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International Investment Position 2016

Fiji’s International Investment Position (IIP) statement provides a snapshot of the country’s international financial assets and liabilities. It measures the stock (or level) of Fiji’s financial assets and liabilities with
30 Sep 2017 10:00
International Investment Position 2016
Shoran Devi

Fiji’s International Investment Position (IIP) statement provides a snapshot of the country’s international financial assets and liabilities.

It measures the stock (or level) of Fiji’s financial assets and liabilities with the rest of the world at a particular point in time, in other words it can be seen as the nation’s balance sheet.

Administrative and survey data are used to compile the International Investment Position in accordance with the 6th edition of the International Monetary Fund’s Balance of Payments Manual and all the values in this release are in Fiji Dollars (FJD).

 

Key facts

Fiji’s Net International Investment Position was -$7,905.4 million as at 31 December 2016. The figure stood at -$7,477.8 million a year earlier. The amount reflects a much higher value of foreign investment in Fiji compared to Fiji’s investment abroad.

 

Fiji’s International Liabilities records the liabilities of Fiji residents to non-residents.

Fiji’s International Liability was valued at $11,350.0 million as at 31 December 2016. The breakdown of the liability types are as follows:

  1. Direct Investment: $8,673.0 million (76.4per cent)
  2. Portfolio Investment: $193.7 million (1.7per cent)

iii. Other Investments: $2,483.3 million (21.9per cent)

Other investments include: Loans ($1,528.5 million), Currency and Deposits ($448.4 million), Other Accounts Payable ($311.5 million), Special Drawing Rights ($191.5 million) and Other Equity ($3.4 million).

 

Fiji’s International Assets records the financial assets of residents of Fiji that are claims on non-residents and monetary gold bullion held as reserve assets. Fiji’s international asset was valued at $3,444.6 million as at 31st December 2016. The breakdowns by asset type are as follows:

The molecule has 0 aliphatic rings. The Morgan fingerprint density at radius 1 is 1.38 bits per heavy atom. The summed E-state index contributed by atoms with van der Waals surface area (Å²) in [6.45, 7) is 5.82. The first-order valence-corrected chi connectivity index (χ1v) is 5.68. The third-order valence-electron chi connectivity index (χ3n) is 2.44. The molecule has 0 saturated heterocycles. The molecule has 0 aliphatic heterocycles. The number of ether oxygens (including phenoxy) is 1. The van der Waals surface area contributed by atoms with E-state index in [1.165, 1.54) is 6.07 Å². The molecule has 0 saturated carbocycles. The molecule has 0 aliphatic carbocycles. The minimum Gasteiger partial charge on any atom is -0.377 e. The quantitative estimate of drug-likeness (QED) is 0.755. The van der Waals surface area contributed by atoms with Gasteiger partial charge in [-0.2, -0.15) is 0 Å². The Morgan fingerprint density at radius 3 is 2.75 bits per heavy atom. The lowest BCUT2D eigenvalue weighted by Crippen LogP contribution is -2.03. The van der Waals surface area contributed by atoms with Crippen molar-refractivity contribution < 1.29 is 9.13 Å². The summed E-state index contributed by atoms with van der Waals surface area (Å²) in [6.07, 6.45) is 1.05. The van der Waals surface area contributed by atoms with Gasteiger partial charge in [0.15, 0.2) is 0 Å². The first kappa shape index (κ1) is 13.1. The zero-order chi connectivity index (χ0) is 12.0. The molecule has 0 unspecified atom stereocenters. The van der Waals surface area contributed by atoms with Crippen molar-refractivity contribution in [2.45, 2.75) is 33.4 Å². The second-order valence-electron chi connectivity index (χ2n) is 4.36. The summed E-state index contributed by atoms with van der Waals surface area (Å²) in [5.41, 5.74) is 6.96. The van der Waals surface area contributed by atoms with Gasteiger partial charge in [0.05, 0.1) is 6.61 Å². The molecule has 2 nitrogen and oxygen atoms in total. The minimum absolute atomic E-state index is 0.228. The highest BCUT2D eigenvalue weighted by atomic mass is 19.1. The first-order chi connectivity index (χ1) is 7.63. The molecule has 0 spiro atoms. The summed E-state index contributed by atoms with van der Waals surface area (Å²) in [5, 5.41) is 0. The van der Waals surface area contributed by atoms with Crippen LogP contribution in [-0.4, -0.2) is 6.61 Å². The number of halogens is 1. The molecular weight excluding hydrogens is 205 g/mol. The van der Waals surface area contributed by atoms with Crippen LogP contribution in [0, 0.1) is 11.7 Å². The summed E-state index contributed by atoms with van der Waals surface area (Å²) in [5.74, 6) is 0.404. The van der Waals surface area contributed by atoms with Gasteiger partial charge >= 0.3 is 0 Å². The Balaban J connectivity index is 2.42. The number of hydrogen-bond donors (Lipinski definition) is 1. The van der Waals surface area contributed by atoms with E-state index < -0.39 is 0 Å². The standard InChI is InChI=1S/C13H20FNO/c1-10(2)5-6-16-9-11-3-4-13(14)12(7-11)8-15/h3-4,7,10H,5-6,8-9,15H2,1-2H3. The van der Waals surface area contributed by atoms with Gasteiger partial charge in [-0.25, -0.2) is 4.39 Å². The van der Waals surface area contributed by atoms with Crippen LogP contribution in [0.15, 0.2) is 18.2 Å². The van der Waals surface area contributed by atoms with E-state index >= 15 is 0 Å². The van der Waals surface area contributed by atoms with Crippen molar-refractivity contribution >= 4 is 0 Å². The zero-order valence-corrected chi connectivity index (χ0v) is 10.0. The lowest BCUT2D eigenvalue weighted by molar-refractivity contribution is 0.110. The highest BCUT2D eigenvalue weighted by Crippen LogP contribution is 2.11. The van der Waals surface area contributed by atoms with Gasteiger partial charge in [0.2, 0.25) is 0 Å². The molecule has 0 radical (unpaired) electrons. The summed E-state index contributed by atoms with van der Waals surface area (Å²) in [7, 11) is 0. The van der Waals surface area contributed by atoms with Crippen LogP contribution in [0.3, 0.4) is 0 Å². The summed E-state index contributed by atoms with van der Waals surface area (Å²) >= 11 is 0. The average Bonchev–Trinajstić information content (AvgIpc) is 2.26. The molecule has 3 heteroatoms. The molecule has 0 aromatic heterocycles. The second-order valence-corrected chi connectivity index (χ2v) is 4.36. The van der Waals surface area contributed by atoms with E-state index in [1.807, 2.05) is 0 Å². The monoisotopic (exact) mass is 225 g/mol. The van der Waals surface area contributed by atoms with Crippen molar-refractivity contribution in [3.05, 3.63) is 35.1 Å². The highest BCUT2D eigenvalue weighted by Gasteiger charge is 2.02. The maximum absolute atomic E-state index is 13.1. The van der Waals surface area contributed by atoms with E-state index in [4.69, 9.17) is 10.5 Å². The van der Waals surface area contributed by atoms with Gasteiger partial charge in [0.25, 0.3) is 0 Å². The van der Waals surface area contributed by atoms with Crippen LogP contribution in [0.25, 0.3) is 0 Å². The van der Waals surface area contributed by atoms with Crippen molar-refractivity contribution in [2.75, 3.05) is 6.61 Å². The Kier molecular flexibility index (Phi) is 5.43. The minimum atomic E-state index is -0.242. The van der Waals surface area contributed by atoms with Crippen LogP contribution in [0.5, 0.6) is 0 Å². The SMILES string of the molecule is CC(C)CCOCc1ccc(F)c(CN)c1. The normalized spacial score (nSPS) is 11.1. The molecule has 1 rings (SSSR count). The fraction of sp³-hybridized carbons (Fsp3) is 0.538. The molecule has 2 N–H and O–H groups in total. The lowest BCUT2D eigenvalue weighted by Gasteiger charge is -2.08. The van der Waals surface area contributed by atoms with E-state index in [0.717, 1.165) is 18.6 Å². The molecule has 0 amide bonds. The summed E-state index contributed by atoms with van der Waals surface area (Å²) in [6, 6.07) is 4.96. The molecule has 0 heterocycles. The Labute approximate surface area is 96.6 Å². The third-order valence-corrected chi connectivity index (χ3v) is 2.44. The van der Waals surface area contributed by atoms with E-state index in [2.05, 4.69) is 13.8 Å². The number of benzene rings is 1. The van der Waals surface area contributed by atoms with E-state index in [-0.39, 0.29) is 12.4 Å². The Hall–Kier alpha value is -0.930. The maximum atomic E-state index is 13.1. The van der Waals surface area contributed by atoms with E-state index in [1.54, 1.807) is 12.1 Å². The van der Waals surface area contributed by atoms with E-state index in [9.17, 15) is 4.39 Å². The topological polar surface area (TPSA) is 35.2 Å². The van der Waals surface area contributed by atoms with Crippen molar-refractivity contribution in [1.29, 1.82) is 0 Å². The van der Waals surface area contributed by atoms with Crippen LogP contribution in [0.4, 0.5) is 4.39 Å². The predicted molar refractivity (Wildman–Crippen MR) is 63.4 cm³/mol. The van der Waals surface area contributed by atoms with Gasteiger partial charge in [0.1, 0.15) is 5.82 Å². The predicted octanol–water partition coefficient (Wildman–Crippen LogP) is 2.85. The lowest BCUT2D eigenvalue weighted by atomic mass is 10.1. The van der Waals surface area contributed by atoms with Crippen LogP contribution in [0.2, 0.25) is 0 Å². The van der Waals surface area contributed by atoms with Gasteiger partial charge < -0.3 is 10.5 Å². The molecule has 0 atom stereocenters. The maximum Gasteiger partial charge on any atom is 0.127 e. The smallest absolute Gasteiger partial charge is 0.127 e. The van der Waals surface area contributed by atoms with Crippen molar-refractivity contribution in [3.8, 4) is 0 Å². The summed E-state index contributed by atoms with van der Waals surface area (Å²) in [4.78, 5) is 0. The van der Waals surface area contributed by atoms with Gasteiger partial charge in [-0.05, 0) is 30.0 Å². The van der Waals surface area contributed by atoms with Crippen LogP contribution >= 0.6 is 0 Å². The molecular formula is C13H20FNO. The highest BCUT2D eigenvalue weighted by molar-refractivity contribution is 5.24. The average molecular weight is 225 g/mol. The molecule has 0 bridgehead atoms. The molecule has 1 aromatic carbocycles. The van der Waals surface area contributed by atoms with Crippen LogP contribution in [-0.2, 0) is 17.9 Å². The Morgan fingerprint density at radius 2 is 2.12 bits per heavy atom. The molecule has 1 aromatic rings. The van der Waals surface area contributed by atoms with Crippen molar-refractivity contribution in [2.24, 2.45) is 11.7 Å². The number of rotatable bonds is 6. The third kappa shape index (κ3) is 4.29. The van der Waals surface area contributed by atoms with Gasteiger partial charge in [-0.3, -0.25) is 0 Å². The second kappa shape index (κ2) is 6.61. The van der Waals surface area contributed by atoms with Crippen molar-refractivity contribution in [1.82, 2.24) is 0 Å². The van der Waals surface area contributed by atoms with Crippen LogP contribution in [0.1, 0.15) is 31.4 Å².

1. Direct Investment: $204.4 million (5.9 per cent)
  2. Portfolio Investment: $198.8 million (5.8 per cent)

iii. Other Investments: $1,203.1 million (34.9 per cent)

Other Investments by instrument types include: Currency and deposits ($899.2 million), other accounts receivable ($146.6 million), Loans ($157.3 million) and Reserve Assets $1,838.3 million (53.4per cent).

 

Net Foreign Debt is the amount of Fiji’s overseas lending (assets) less its overseas borrowing (liabilities). Assets were valued at $3,204.6 million as at 31st December 2016.

Liabilities were valued at $3,126.9 million as at 31st December 2016.

Net Debt was valued at $77.7 million as at 31st December 2016.

The figure stood at -$23.6 million a year earlier.

The change in Net Foreign Debt reflects a decrease in Currency and Deposits.

Asset and Liabilities contain the following debt instruments: currency and deposits, other accounts receivable/payable, debt securities, special drawing rights and loans.

 

Net Foreign Equity (NFE) reflects the value of Fiji’s resident investment abroad less the non-resident investment in Fiji. It includes equity, investment fund shares and other equity.

Assets were valued at $237.9 million as at 31st December 2016. Liabilities were valued at $8,223.2 million as at 31st December 2016. Net Equity was valued at -$7,985.3 million as at 31st December 2016.

The figure stood at -$7,456.2 million a year earlier.

The change in Net Foreign Equity reflects an increase in liabilities (foreign investment in Fiji).

The Net International Investment Position (NIIP) position is an important indicator of a nation’s financial condition and creditworthiness.

The higher value of foreign direct investment noted in Fiji can be seen as a major catalyst to our economy’s development.

Most developing countries, emerging economies and countries in transition have come increasingly to see foreign direct investment as a source of economic development and modernisation, income growth and employment.

Foreign direct investment assists in human capital formation, contributes to international trade integration, helps in creating a more competitive business environment and enhances enterprise development.

All these combined with other factors contributes to higher economic growth, which is the most effective tool for alleviating poverty in developing countries.

Moreover, beyond the economic benefits, foreign direct investment may help improve environmental and social conditions in the host country also.

Feedback: maraia.vula@fijisun.com.fj




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